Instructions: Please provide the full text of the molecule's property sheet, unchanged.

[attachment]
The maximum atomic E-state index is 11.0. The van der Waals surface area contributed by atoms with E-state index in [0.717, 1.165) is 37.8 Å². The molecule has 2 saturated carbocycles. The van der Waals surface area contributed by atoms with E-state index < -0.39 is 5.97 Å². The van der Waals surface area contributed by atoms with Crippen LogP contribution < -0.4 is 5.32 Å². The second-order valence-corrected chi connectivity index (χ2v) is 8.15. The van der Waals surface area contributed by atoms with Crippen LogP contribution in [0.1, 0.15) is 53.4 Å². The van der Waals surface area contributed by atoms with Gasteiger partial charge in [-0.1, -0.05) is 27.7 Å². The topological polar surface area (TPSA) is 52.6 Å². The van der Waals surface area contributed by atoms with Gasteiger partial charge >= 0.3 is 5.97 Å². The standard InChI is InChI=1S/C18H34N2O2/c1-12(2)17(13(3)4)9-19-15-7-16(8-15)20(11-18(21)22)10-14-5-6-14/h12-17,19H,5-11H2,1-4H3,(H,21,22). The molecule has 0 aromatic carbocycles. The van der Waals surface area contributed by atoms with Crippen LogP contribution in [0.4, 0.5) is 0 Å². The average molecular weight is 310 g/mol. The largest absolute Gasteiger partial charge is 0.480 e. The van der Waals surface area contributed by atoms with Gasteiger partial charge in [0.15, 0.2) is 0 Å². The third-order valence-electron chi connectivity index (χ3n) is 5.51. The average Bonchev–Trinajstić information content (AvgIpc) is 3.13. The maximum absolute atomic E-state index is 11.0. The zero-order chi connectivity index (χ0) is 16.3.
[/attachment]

The maximum atomic E-state index is 11.0. The van der Waals surface area contributed by atoms with E-state index in [0.717, 1.165) is 37.8 Å². The molecule has 2 saturated carbocycles. The van der Waals surface area contributed by atoms with E-state index < -0.39 is 5.97 Å². The van der Waals surface area contributed by atoms with Crippen LogP contribution < -0.4 is 5.32 Å². The second-order valence-corrected chi connectivity index (χ2v) is 8.15. The van der Waals surface area contributed by atoms with Crippen LogP contribution in [0.1, 0.15) is 53.4 Å². The van der Waals surface area contributed by atoms with Gasteiger partial charge in [-0.1, -0.05) is 27.7 Å². The topological polar surface area (TPSA) is 52.6 Å². The van der Waals surface area contributed by atoms with Gasteiger partial charge >= 0.3 is 5.97 Å². The standard InChI is InChI=1S/C18H34N2O2/c1-12(2)17(13(3)4)9-19-15-7-16(8-15)20(11-18(21)22)10-14-5-6-14/h12-17,19H,5-11H2,1-4H3,(H,21,22). The molecule has 0 aromatic carbocycles. The van der Waals surface area contributed by atoms with Crippen LogP contribution in [0.4, 0.5) is 0 Å². The average molecular weight is 310 g/mol. The largest absolute Gasteiger partial charge is 0.480 e. The van der Waals surface area contributed by atoms with Gasteiger partial charge in [0.15, 0.2) is 0 Å². The third-order valence-electron chi connectivity index (χ3n) is 5.51. The average Bonchev–Trinajstić information content (AvgIpc) is 3.13. The maximum absolute atomic E-state index is 11.0. The zero-order chi connectivity index (χ0) is 16.3.